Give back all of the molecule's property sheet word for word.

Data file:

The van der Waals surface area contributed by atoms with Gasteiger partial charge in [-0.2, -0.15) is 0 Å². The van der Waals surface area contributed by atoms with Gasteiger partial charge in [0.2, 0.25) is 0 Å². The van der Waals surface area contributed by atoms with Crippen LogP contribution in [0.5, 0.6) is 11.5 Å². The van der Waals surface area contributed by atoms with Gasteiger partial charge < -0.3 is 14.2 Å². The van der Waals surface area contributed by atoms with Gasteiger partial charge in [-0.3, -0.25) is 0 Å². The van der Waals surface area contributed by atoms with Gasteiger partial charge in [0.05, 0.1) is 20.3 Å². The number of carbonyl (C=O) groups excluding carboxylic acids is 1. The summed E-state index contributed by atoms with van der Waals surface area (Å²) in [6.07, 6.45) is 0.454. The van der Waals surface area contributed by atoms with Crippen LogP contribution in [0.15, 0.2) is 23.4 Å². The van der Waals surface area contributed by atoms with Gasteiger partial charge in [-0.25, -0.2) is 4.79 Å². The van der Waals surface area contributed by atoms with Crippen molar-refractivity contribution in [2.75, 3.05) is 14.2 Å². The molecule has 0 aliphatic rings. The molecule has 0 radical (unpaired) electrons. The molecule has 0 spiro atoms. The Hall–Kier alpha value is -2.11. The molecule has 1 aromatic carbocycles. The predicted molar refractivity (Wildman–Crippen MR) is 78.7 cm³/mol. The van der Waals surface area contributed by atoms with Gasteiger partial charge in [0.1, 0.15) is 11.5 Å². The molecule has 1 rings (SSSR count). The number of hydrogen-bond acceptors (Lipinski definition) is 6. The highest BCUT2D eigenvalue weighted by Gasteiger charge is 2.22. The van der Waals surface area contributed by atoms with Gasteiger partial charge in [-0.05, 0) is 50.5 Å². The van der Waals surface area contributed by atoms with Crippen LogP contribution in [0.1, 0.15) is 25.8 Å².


The van der Waals surface area contributed by atoms with Gasteiger partial charge in [-0.2, -0.15) is 0 Å². The van der Waals surface area contributed by atoms with Gasteiger partial charge in [0.2, 0.25) is 0 Å². The van der Waals surface area contributed by atoms with Crippen LogP contribution in [0.5, 0.6) is 11.5 Å². The van der Waals surface area contributed by atoms with Gasteiger partial charge < -0.3 is 14.2 Å². The van der Waals surface area contributed by atoms with Gasteiger partial charge in [-0.3, -0.25) is 0 Å². The van der Waals surface area contributed by atoms with Gasteiger partial charge in [0.05, 0.1) is 20.3 Å². The number of carbonyl (C=O) groups excluding carboxylic acids is 1. The summed E-state index contributed by atoms with van der Waals surface area (Å²) in [6.07, 6.45) is 0.454. The van der Waals surface area contributed by atoms with Crippen LogP contribution in [0.15, 0.2) is 23.4 Å². The van der Waals surface area contributed by atoms with Gasteiger partial charge in [-0.25, -0.2) is 4.79 Å². The van der Waals surface area contributed by atoms with Crippen molar-refractivity contribution in [2.75, 3.05) is 14.2 Å². The molecule has 0 aliphatic rings. The molecule has 0 radical (unpaired) electrons. The molecule has 0 spiro atoms. The Hall–Kier alpha value is -2.11. The molecule has 1 aromatic carbocycles. The predicted molar refractivity (Wildman–Crippen MR) is 78.7 cm³/mol. The van der Waals surface area contributed by atoms with Gasteiger partial charge in [0.1, 0.15) is 11.5 Å². The molecule has 1 rings (SSSR count). The number of hydrogen-bond acceptors (Lipinski definition) is 6. The highest BCUT2D eigenvalue weighted by Gasteiger charge is 2.22. The van der Waals surface area contributed by atoms with Gasteiger partial charge in [-0.05, 0) is 50.5 Å². The van der Waals surface area contributed by atoms with Crippen LogP contribution in [0.1, 0.15) is 25.8 Å².